What is at the root of the disagreement?

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Captives and Contagion

peugeot

The French automaker Peugeot is in trouble. Automobile sales in Europe saw a dramatic 8.6% slump in 2012. For Peugeot it was even worse: a 15% drop. Since the company relies overwhelmingly on sales in Europe, the company was burning through cash at a rate of €200 million per month, according to the Financial Times. Earlier today the company reported a loss of €5.01 billion in 2012. Already last March, Moody’s had downgraded the company’s credit rating to junk. To stabilize its finances, management last year initiated a program of asset sales, an issue of new equity, and the closure of one of its manufacturing plants near Paris.

Like many other manufacturers, Peugeot owns a captive finance arm, Banque PSA Finance (BPF). The bank has a special access to Peugeot-Citroen dealer networks and supports automobile sales by offering loans, leases and insurance to customers.

The bank gets its funds in the wholesale market, as shown in the figure below, taken from the bank’s 2012 annual report.

BPF

BPF’s captive relationship with Peugeot-Citroen exposes it to the risks of the car company. The sales volumes achieved on Peugeot and Citroën cars directly affect the bank’s own business opportunities. The ownership relationship, too, creates exposure. Accordingly, the credit rating agency Moody’s determined that its rating of the bank is constrained by its rating of the parent.

In 2012, the automaker’s financial problems infected the bank. As the parent was downgraded, Moody’s also reviewed the rating of the bank, and it was downgraded. In July, the parent was downgraded to junk, and Moody’s announced that the bank’s credit rating was in review for possible downgrade to junk status.

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3 points on the futurization of swaps

Today, the CFTC is hosting a Roundtable on the “Futurization of Swaps.” More than 30 people from various parts of the industry are speaking. I’m on the first panel. Here are 3 points I’ll be making:

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Tax Reform & Derivatives

Representative Dave Camp, Republican Chairman of the House Ways and Means Committee, has released a discussion draft on new rules for the taxation of derivatives. The press release is here. Detail material is found here.

In the draft, derivatives used for hedging are excluded. The criteria proposed here for determining whether a derivative is used for hedging in tax accounting are similar to the criteria already applied in financial accounting. However, a large fraction of derivatives held by non-financial companies are not accounted for using hedge accounting. So, it seems to me that this proposal would probably affect the tax treatment of those holdings.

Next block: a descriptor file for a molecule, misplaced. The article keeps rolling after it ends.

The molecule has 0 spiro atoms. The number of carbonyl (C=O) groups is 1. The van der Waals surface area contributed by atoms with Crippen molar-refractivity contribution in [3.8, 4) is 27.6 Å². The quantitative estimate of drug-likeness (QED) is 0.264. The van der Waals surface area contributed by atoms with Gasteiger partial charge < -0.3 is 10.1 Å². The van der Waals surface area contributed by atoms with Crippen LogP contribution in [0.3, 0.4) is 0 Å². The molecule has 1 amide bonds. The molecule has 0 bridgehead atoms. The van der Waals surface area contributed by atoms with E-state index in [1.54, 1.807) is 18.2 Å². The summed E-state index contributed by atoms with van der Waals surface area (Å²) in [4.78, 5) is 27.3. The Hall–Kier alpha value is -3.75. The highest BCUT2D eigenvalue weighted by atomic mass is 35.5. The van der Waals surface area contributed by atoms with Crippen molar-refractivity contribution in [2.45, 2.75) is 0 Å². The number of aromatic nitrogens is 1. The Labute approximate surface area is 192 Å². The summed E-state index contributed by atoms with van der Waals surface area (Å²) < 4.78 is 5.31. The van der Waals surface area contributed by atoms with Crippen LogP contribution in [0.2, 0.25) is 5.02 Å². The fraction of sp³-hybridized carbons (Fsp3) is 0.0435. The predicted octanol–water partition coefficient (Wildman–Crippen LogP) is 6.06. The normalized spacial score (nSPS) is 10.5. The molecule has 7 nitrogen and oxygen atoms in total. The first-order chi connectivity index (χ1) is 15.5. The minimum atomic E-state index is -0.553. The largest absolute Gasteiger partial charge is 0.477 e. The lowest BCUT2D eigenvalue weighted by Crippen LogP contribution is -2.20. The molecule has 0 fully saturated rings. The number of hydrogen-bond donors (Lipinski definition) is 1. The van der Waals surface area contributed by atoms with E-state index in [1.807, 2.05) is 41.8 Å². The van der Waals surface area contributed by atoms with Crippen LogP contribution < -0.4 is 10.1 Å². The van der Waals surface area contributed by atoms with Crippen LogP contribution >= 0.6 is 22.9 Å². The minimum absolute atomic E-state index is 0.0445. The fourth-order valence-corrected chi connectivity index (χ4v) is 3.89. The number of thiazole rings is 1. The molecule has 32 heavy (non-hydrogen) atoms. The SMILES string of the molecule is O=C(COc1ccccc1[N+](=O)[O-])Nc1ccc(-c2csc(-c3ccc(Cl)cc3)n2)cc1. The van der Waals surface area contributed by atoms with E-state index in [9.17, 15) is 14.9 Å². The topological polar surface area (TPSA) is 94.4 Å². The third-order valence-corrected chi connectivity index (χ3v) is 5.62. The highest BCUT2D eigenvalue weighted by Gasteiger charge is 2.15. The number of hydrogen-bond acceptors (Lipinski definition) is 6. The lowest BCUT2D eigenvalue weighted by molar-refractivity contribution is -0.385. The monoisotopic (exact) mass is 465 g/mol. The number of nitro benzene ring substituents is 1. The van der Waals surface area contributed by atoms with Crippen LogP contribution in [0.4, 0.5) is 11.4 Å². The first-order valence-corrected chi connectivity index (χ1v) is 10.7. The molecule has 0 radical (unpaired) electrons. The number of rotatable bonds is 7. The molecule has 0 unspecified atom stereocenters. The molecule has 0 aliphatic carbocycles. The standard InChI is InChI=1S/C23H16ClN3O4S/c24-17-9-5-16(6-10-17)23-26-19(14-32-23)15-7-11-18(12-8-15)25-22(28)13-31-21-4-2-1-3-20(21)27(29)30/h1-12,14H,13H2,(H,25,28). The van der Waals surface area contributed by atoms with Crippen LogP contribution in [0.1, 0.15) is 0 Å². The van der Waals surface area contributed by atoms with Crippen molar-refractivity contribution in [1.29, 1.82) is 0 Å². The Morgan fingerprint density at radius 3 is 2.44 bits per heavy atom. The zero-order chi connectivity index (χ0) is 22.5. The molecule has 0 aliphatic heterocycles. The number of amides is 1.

It will be interesting to see how this discussion unfolds.

Crude oil basis risk is receding… for now.

Companies that hedge oil prices have been forced to reevaluate their strategies over the last couple of years. Many companies have used the NYMEX WTI contract, one of the oldest energy futures contracts and still one of the most liquid. The WTI contract is for oil delivered into Cushing, Oklahoma, but since crude oil is a global commodity and transportation links have historically been good, fluctuations in the WTI price have been a reasonable benchmark for global supply and demand.

However, in the last few years, the differential between WTI and Brent, the other leading global benchmark, have exploded and been very volatile. Suddenly, geography made a great deal of difference. Technology has opened up new production in North America, first from the Canadian oil sands and more recently from US tight oil fields. A bottleneck in the capacity of pipelines for shipping production out of Oklahoma down to the US Gulf Coast meant that the central US experienced a glut of supply, disconnecting the regional price from the global one.

Historical Spreads 2

This has meant that fluctuations in NYMEX’s WTI futures price reflected local variations in demand and supply that did not necessarily track variations in global supply and demand and global crude price. Hedgers not located in the central US faced increasing basis risk in using the WTI contract. Some switched to using the ICE Brent contract instead. Others adjusted their hedge ratios. These events have been a key feature of the recent marketing duels between NYMEX and ICE over which contract is best.